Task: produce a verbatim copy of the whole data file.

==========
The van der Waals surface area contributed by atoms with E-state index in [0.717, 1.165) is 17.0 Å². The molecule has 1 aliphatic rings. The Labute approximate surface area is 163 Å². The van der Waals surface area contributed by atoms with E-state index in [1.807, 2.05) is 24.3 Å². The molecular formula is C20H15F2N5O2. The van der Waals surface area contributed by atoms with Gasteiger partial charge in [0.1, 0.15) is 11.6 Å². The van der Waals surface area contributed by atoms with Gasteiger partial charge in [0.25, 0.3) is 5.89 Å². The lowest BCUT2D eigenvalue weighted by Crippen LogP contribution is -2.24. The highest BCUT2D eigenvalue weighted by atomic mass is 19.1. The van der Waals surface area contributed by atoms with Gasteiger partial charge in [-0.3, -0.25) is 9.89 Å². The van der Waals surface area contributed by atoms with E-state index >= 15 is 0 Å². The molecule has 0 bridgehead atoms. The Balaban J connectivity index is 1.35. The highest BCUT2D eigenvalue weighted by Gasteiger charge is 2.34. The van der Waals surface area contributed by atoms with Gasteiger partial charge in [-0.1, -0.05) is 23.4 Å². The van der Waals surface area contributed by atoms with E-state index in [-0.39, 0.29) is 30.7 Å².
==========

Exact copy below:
The van der Waals surface area contributed by atoms with E-state index in [0.717, 1.165) is 17.0 Å². The molecule has 1 aliphatic rings. The Labute approximate surface area is 163 Å². The van der Waals surface area contributed by atoms with E-state index in [1.807, 2.05) is 24.3 Å². The molecular formula is C20H15F2N5O2. The van der Waals surface area contributed by atoms with Gasteiger partial charge in [0.1, 0.15) is 11.6 Å². The van der Waals surface area contributed by atoms with Gasteiger partial charge in [0.25, 0.3) is 5.89 Å². The lowest BCUT2D eigenvalue weighted by Crippen LogP contribution is -2.24. The highest BCUT2D eigenvalue weighted by atomic mass is 19.1. The van der Waals surface area contributed by atoms with Gasteiger partial charge in [-0.3, -0.25) is 9.89 Å². The van der Waals surface area contributed by atoms with E-state index >= 15 is 0 Å². The molecule has 0 bridgehead atoms. The Balaban J connectivity index is 1.35. The highest BCUT2D eigenvalue weighted by Gasteiger charge is 2.34. The van der Waals surface area contributed by atoms with Gasteiger partial charge in [-0.1, -0.05) is 23.4 Å². The van der Waals surface area contributed by atoms with E-state index in [-0.39, 0.29) is 30.7 Å².